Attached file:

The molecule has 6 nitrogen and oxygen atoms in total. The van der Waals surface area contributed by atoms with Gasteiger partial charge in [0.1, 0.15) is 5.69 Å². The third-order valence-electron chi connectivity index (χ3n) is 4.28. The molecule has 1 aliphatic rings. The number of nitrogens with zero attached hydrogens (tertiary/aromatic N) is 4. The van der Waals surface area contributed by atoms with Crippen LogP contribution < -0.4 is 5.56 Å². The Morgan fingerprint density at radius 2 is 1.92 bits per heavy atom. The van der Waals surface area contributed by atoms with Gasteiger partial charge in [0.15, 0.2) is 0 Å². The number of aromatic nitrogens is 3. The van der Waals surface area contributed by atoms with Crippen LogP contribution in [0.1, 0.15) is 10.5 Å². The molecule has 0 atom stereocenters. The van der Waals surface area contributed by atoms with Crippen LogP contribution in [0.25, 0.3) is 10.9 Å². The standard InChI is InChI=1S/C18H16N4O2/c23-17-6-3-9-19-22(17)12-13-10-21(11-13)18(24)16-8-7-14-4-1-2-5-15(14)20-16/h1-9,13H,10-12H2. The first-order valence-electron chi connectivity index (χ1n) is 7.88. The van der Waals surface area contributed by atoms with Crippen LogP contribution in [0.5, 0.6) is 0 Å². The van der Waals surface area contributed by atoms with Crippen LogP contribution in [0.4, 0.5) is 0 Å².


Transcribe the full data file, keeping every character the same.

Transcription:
The molecule has 6 nitrogen and oxygen atoms in total. The van der Waals surface area contributed by atoms with Gasteiger partial charge in [0.1, 0.15) is 5.69 Å². The third-order valence-electron chi connectivity index (χ3n) is 4.28. The molecule has 1 aliphatic rings. The number of nitrogens with zero attached hydrogens (tertiary/aromatic N) is 4. The van der Waals surface area contributed by atoms with Crippen LogP contribution < -0.4 is 5.56 Å². The Morgan fingerprint density at radius 2 is 1.92 bits per heavy atom. The van der Waals surface area contributed by atoms with Gasteiger partial charge in [0.15, 0.2) is 0 Å². The number of aromatic nitrogens is 3. The van der Waals surface area contributed by atoms with Crippen LogP contribution in [0.1, 0.15) is 10.5 Å². The molecule has 0 atom stereocenters. The van der Waals surface area contributed by atoms with Crippen LogP contribution in [0.25, 0.3) is 10.9 Å². The standard InChI is InChI=1S/C18H16N4O2/c23-17-6-3-9-19-22(17)12-13-10-21(11-13)18(24)16-8-7-14-4-1-2-5-15(14)20-16/h1-9,13H,10-12H2. The first-order valence-electron chi connectivity index (χ1n) is 7.88. The van der Waals surface area contributed by atoms with Crippen LogP contribution in [0.5, 0.6) is 0 Å². The van der Waals surface area contributed by atoms with Crippen LogP contribution in [0.4, 0.5) is 0 Å².